I'm a newbie to electricity and electronics in general. I've been reading about the principles and have a basic understanding of them. I'm also diving into creating my first basic circuits with Proteus VSM to be able to simulate them and hopefully understand and learn in the process.

The reason I'm mentioning this is that if there's any logical mistake in my question, I'd be awesome if you could point me towards what I need to read about.

My setup: I have a basic circuit using two digital-output MCU pins (using an arduino, two pins in OUTPUT mode), a resistor and a LED that lights up as soon as I run my simulation.

I'm simulating this with Proteus VSM although I believe this question is generic.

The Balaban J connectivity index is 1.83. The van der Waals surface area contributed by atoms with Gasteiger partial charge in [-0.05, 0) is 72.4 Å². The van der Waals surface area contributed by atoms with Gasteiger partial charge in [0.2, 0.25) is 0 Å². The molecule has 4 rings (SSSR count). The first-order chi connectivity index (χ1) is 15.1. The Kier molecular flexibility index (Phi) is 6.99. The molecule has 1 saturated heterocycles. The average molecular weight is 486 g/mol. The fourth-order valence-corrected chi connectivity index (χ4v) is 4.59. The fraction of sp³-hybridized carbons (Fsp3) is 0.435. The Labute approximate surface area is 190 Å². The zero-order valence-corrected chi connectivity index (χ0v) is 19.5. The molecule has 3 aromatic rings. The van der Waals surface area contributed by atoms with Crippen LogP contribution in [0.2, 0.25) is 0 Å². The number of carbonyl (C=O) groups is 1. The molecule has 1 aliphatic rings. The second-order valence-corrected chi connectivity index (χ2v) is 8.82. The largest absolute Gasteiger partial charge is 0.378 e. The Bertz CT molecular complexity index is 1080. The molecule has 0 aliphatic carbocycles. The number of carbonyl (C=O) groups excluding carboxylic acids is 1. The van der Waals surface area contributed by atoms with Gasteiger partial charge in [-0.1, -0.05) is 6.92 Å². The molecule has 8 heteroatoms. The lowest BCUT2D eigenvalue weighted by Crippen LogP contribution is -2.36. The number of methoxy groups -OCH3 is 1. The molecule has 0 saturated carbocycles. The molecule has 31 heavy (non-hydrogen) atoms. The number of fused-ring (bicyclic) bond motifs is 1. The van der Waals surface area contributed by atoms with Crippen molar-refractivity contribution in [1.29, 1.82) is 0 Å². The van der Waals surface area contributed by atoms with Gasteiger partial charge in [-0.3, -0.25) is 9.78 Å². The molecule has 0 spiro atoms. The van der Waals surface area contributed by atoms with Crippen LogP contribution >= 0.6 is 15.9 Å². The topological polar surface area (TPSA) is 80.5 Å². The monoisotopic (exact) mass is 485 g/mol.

My doubt: Proteus VSM allows you to configure the resistor and LED as either analog or digital.

Is there a difference between those setting for resistors and LEDs? Do these components exist in digital and analog versions?

  • 2
    \$\begingroup\$ No they don't; that sounds like it's a simplification parameter for simulation purposes. \$\endgroup\$
    – pjc50
    May 27, 2015 at 18:59
  • \$\begingroup\$ Thank you! I'm crediting both yours and the answer below since both provided me with good information. \$\endgroup\$ May 27, 2015 at 19:34

1 Answer 1


@diegoreymendez is correct. "Analog" simulation is more computationally-intensive than "digital" simulation, to provide for more resolution of what the voltages and currents are actually doing. (It is a fast approximation for "Digital" mode, to speed up simulation.) So set them to Digital if the signals going through them are going to be purely digital, and Analog in all other cases. In this case, the resistor and LED are behaving as analog devices, so for the most accurate results, choose Analog. Here is further reading on Analog-vs-Digital.


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